The squalor on the streets of Los Angeles has worsened to epidemic proportions in recent years while California officials vie for a long-lasting solution. Furthermore, drug addiction and mental health issues run rampant among women, men, and children from all different walks of life. The despair is visible in hot spots like Skid Row and Venice Beach. People are left suffering on the streets, facing threats of assault and wondering when their next meal will be.
The last homeless count showed more than 41,000 homeless people living on the streets in the city of LA. Countywide there are more than 69,000 unsheltered. Many believe these numbers to be grossly underreported.
Nearly 2,000 homeless people died in the county during the first year of the COVID-19 pandemic, an increase of 56% from the previous year. Authorities found that this was driven mainly by drug addiction and overdoses.
The pandemic exacerbated the issue, officials found. Widespread distribution of fentanyl on the streets continues to be a fatal end for many. Methamphetamine was involved in the majority of deaths, at 75%, roughly the same as the previous year. But the involvement of fentanyl in overdose deaths nearly doubled to 45%.
Despite the fear of COVID-19 contributing to a higher death rate among the homeless population during the pandemic, it was not the main cause of death among California’s unhoused. However, due to the safety precautions taken by officials to mitigate the spread of the virus, many of the state’s homeless were cut off from proper treatment and care.
There is still Hope: Recovery Is possible
September is National Recovery Month, and while the above statistics may be discouraging at times, you should never lose hope. The truth is, people can and do recover from drug addiction. Research on the science of addiction and the treatment of substance abuse disorders has led to a number of data-driven methods that have helped people stop using drugs so they may resume productive lives—also known as being in recovery.
Similar to other chronic illnesses such as heart disease or diabetes, treatment for substance abuse typically isn’t a “cure”, it’s something to be managed successfully. Seeking treatment, staying plugged into community, developing discipline and structure, and implementing other healthy strategies ensures one a higher likelihood of successfully counteracting addiction’s negative impact on the brain. This, in turn, results in better chances of sustained recovery and a happy life.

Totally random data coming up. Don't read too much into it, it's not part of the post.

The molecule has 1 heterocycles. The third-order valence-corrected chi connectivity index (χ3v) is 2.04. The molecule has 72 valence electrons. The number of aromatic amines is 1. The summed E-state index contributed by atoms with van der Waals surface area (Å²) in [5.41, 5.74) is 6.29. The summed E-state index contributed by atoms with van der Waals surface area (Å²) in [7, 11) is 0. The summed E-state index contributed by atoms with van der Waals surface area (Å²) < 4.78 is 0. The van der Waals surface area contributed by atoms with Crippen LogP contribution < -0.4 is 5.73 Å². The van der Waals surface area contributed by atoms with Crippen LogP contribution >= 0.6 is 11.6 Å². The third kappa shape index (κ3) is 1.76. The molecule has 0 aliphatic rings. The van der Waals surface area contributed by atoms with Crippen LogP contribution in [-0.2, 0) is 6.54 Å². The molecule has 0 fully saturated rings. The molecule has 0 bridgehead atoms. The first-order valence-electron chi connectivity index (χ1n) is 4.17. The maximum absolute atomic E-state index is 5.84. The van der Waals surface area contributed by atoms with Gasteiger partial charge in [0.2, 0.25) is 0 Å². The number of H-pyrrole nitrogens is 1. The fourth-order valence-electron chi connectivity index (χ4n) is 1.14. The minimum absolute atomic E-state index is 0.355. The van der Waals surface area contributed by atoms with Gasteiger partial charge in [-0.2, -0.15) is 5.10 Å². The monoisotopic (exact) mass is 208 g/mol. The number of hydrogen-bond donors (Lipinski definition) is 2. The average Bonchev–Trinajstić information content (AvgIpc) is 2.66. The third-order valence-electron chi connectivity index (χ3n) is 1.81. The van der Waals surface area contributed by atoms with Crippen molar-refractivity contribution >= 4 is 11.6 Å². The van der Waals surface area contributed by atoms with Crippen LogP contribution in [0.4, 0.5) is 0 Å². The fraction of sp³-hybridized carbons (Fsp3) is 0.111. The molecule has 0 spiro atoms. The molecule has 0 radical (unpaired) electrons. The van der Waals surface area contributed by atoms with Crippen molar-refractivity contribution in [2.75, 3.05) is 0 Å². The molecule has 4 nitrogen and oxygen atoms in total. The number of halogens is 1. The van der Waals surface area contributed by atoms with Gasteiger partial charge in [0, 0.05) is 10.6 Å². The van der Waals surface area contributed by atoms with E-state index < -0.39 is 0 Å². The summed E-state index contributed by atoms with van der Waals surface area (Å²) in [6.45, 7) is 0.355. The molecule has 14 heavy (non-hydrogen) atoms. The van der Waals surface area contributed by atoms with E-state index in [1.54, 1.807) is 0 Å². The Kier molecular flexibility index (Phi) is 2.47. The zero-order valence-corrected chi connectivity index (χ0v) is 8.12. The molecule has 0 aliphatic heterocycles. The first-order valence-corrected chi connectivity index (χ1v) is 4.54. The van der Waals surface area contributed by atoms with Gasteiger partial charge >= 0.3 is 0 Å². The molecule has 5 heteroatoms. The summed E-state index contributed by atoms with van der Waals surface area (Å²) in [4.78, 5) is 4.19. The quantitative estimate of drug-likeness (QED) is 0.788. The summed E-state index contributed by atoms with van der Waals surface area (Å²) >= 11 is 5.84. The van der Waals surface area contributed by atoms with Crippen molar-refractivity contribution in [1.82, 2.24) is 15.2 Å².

God Works all things for His good
Our Lord Jesus Christ, who is sovereign over all, is not a God who wants to see his children suffer. He can, however, use any suffering for good. Christians are called to be the “salt” of the Earth. In living out the light of Christ, we must help those in need who are often on the margins of society.
The transformation from homelessness and drug addiction to becoming a contributing member in society is best achieved when paired with spiritual healing, too. Our nature, regardless of housing status, needs a savior.
“If among you, one of your brothers should become poor, in any of your towns within your land that the Lord your God is giving you, you shall not harden your heart or shut your hand against your poor brother, but you shall open your hand to him and lend him sufficient for his need, whatever it may be.” Deuteronomy 15:7-8
How the Dream Center can help
This is what we aim to achieve at Dream Center through our transitional housing programs with everyone who walks through our doors. We aim to be that safe haven where inner renewal can be fostered and identity restored.
In our transitional housing programs, we can serve up to 555 people at a time in a variety of areas:
- Trauma and drug addiction recovery
- Restored relationships
- Identity in Christ
- Life skills
- Educational and vocational training
If you would like to assist those who come into our program seeking a new direction, please consider donating here. If you are interested in volunteering, please email firstname.lastname@example.org to serve with us as we walk alongside vulnerable souls seeking renewal and safety.